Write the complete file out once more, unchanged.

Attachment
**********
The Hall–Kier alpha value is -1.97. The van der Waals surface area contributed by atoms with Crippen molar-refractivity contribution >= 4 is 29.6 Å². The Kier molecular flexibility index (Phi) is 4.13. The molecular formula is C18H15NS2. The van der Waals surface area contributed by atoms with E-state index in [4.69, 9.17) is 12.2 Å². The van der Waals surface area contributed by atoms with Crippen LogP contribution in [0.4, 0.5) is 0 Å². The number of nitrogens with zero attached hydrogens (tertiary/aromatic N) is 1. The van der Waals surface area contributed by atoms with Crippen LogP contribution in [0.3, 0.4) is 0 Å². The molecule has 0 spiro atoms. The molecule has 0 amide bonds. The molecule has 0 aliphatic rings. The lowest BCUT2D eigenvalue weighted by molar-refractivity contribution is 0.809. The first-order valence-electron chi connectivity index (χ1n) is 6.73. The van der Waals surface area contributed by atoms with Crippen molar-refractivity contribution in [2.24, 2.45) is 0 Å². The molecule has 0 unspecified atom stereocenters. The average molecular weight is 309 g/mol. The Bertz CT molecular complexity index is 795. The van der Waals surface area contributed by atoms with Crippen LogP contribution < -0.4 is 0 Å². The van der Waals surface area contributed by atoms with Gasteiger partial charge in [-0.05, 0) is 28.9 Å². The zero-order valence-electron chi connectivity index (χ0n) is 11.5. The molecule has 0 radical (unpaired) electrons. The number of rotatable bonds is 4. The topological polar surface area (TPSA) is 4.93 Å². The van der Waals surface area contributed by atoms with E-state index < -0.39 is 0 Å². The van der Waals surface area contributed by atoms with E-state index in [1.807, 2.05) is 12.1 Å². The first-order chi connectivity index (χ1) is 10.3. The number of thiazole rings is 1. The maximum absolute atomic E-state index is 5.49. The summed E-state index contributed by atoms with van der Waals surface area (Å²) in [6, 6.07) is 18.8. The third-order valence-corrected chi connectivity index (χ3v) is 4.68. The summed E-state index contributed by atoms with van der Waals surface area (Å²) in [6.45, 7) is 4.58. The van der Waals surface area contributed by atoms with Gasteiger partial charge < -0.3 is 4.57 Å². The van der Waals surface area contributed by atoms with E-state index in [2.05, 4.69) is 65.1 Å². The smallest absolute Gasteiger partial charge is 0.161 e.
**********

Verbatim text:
The Hall–Kier alpha value is -1.97. The van der Waals surface area contributed by atoms with Crippen molar-refractivity contribution >= 4 is 29.6 Å². The Kier molecular flexibility index (Phi) is 4.13. The molecular formula is C18H15NS2. The van der Waals surface area contributed by atoms with E-state index in [4.69, 9.17) is 12.2 Å². The van der Waals surface area contributed by atoms with Crippen LogP contribution in [0.4, 0.5) is 0 Å². The number of nitrogens with zero attached hydrogens (tertiary/aromatic N) is 1. The van der Waals surface area contributed by atoms with Crippen LogP contribution in [0.3, 0.4) is 0 Å². The molecule has 0 spiro atoms. The molecule has 0 amide bonds. The molecule has 0 aliphatic rings. The lowest BCUT2D eigenvalue weighted by molar-refractivity contribution is 0.809. The first-order valence-electron chi connectivity index (χ1n) is 6.73. The van der Waals surface area contributed by atoms with Crippen molar-refractivity contribution in [2.24, 2.45) is 0 Å². The molecule has 0 unspecified atom stereocenters. The average molecular weight is 309 g/mol. The Bertz CT molecular complexity index is 795. The van der Waals surface area contributed by atoms with Crippen LogP contribution < -0.4 is 0 Å². The van der Waals surface area contributed by atoms with Gasteiger partial charge in [-0.05, 0) is 28.9 Å². The zero-order valence-electron chi connectivity index (χ0n) is 11.5. The molecule has 0 radical (unpaired) electrons. The number of rotatable bonds is 4. The topological polar surface area (TPSA) is 4.93 Å². The van der Waals surface area contributed by atoms with E-state index < -0.39 is 0 Å². The van der Waals surface area contributed by atoms with E-state index in [1.807, 2.05) is 12.1 Å². The first-order chi connectivity index (χ1) is 10.3. The number of thiazole rings is 1. The maximum absolute atomic E-state index is 5.49. The summed E-state index contributed by atoms with van der Waals surface area (Å²) in [6, 6.07) is 18.8. The third-order valence-corrected chi connectivity index (χ3v) is 4.68. The summed E-state index contributed by atoms with van der Waals surface area (Å²) in [6.45, 7) is 4.58. The van der Waals surface area contributed by atoms with Gasteiger partial charge < -0.3 is 4.57 Å². The van der Waals surface area contributed by atoms with E-state index in [2.05, 4.69) is 65.1 Å². The smallest absolute Gasteiger partial charge is 0.161 e.